Directed by Andrey Zvyagintsev
I actively seek depressing Russian novels in the winter time. I guess I choose to lean into the whole Seasonal Active Disorder thing. This fits the bill perfectly as the Russian Book of Job.
The crooked mayor of Pribrezhny attempts to expropriate the land on which Kolya's house is built. Kolya has a depressed wife and an equally miserable teenaged son. Kolya enlists his friend Dima, a lawyer from Moscow, to help him try to fight the expropriation. But Dima's arrival just adds more tragedy to Kolya's life.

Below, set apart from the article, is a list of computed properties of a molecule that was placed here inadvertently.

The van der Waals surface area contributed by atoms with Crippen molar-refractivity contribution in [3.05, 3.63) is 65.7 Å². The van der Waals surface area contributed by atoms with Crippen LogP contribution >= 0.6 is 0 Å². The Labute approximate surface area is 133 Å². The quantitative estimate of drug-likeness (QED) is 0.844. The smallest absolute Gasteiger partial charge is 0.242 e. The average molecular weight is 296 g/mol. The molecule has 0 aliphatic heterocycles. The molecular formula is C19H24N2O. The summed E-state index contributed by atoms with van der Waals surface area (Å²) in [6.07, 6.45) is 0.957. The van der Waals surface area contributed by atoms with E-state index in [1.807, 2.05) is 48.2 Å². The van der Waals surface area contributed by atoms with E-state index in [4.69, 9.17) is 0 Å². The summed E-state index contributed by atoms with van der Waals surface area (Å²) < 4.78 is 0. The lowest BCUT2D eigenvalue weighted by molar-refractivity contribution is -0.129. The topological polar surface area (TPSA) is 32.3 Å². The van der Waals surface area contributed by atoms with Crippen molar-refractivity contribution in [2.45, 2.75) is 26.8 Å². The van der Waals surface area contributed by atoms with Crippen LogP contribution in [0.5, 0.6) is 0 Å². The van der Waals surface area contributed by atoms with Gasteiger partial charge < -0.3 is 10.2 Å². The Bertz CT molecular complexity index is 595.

So obviously, watching this man suffer wasn't fun, but he was such a tool that by the end, I didn't feel so sorry for him. I am not sure I really got much out of the experience of watching. Yes, life is often a depressing onslaught of tragedies. I am sure some meaning can be extracted from the misery, but I wasn't up to mining today.
Entirely skippable, unless you need a cure for excessive happiness.
The actors chose to drink for real in the scenes with drinking.
The film was criticized by the Russian Ministry of Culture for its portrayal of Russians.